HONG KONG (BLOOMBERG) - Users of the WeChat instant-messaging platform can have their content censored even if they leave China or switch to an overseas phone number, according to a research group.
WeChat accounts registered with a mainland China-based phone number have keywords filtered out or messages blocked anywhere in the world as long they keep the same user name, according to a study by the University of Toronto's Citizen Lab.
Accounts created abroad, such as through carriers in Hong Kong or the US, don't face the same restrictions, it said.
"The idea that you can't escape a censorship system imposed on you at the time of registration is a troubling one," said Jason Q. Ng, a research fellow at the Citizen Lab.
The dual systems are crucial to understanding how Tencent Holdings can expand China's most-popular message service overseas while still complying with domestic government controls on information.
With 846 million active users on WeChat, the company scrapes news posts deemed sensitive and blocks private texts containing certain words in both one-on-one and group chats, Citizen Lab's research on Thursday (Dec 1) showed.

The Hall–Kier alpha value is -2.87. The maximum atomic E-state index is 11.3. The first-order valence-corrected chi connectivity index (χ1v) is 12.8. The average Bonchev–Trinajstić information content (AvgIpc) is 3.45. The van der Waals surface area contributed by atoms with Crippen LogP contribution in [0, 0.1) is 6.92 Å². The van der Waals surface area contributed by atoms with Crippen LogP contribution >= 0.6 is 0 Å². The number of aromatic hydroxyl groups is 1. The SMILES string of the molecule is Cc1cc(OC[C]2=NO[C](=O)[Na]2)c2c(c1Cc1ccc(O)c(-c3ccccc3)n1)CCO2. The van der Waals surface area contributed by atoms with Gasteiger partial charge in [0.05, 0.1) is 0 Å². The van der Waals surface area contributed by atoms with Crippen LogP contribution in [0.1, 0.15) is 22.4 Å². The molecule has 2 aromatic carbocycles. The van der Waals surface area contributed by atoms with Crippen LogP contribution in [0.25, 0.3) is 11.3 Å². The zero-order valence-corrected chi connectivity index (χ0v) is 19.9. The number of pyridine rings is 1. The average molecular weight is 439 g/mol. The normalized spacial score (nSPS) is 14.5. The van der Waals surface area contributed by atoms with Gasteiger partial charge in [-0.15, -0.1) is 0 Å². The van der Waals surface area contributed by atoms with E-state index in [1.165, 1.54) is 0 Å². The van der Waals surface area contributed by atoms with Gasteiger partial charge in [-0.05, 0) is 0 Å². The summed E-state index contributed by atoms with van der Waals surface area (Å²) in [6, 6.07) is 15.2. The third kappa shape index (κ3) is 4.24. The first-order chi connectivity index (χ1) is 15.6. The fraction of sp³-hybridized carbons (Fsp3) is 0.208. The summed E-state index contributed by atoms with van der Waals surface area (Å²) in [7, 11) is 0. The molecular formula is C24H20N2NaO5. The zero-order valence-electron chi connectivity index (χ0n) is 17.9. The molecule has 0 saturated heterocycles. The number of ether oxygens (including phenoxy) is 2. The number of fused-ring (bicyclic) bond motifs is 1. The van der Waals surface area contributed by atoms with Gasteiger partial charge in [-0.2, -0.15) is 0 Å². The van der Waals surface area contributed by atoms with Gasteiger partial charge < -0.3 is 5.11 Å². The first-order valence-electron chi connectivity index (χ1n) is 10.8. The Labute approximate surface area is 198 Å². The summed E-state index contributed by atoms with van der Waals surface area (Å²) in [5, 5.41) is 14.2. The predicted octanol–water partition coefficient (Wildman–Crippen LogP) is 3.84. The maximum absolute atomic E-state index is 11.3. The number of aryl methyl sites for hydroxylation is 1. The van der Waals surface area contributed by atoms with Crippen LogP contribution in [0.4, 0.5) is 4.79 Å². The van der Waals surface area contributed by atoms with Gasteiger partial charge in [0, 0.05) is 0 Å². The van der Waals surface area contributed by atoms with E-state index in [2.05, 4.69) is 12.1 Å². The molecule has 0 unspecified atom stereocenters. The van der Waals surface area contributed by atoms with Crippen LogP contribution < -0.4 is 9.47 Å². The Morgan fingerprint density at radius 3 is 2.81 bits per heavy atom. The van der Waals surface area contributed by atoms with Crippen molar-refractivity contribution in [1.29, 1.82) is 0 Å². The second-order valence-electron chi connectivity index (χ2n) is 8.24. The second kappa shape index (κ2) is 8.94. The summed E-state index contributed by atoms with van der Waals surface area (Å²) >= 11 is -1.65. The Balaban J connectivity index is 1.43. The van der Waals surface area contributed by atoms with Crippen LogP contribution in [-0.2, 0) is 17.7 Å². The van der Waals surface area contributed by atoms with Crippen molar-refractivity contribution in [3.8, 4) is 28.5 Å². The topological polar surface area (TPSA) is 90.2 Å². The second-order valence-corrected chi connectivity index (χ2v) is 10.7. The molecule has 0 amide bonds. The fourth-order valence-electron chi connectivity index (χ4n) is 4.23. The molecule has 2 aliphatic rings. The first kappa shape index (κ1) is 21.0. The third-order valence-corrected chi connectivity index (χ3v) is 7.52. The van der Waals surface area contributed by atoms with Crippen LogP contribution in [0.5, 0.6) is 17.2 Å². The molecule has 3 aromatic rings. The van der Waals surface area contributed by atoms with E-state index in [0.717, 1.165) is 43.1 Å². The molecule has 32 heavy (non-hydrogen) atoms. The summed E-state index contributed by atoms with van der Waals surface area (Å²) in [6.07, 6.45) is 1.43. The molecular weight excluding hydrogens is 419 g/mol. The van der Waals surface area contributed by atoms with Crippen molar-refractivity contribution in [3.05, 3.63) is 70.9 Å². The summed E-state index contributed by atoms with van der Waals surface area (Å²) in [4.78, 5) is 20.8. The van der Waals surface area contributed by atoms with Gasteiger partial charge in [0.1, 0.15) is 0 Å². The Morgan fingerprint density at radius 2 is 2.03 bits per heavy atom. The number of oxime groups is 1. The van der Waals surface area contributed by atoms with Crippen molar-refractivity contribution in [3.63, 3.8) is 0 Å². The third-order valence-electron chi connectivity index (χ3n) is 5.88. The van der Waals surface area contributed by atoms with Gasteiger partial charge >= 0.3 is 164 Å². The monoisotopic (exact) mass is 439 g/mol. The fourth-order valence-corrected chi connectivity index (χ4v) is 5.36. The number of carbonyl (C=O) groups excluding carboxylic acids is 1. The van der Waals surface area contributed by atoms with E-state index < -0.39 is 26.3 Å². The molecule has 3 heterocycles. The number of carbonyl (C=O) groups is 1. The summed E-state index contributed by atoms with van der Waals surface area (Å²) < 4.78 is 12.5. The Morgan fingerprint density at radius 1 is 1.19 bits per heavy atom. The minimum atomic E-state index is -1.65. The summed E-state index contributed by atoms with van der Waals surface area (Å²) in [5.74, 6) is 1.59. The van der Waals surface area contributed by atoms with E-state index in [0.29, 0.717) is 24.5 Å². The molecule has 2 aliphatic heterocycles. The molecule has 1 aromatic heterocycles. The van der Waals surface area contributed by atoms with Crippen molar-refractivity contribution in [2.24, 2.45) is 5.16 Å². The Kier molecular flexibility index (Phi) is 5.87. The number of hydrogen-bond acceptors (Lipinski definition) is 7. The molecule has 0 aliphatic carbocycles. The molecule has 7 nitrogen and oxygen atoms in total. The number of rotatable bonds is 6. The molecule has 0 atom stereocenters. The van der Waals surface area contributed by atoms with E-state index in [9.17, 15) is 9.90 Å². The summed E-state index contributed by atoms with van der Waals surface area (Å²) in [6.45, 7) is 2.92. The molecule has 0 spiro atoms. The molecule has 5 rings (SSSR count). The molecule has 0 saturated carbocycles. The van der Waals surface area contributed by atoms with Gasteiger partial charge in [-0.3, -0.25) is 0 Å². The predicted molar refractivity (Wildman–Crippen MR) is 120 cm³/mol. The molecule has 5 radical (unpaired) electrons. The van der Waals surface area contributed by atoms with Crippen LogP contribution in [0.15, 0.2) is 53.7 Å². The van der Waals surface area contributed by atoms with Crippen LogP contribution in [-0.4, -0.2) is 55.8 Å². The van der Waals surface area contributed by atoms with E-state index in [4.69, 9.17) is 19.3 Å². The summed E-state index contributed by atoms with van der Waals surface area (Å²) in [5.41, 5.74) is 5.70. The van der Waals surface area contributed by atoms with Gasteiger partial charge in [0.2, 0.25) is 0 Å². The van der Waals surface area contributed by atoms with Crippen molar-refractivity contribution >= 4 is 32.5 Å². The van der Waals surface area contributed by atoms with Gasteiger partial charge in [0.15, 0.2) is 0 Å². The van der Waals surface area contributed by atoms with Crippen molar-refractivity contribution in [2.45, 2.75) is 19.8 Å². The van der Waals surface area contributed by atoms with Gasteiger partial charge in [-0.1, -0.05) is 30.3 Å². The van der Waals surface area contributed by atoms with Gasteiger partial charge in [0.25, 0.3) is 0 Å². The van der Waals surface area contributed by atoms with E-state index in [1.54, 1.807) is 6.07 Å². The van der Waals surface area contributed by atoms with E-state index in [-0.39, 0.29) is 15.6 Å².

Canny Lo, a spokesman for Tencent, didn't answer a call to her mobile phone or respond to an e-mail seeking comment on the research.
"In recent years, WeChat has faced increased regulatory pressures," the report said. "This strict regulatory environment has led to suspicions that communications on WeChat may be monitored."
The researchers tested 26,821 keywords that have been blocked on other websites, including Weibo Corp. and YY Inc. They found that 174 words and expressions, such as "Free Tibet" and "ISIS Crisis", triggered censorship. If those words are detected by WeChat servers in China, the message won't be sent.
More words are monitored in group chats than in one-to-one messages, most likely because of the capability to reach a larger number of users, the study showed. Some words originally blacklisted were found accessible later, and new ones are constantly added, the research found.
Tencent also stopped notifying users if their messages were intercepted, making its operations less transparent, said Lotus Ruan, a researcher for Citizen Lab. Texts sent from overseas users to a Chinese account simply wouldn't appear on the receivers' app.
Tencent is part of a growing number of companies succumbing to censorship to operate in jurisdictions like China. Line has also filtered keywords for Chinese users, according to a Citizen Lab report in 2014.
Facebook is said to be developing a system to scrape content deemed inappropriate by Chinese regulators in order win access back to the market, the New York Times reported last week.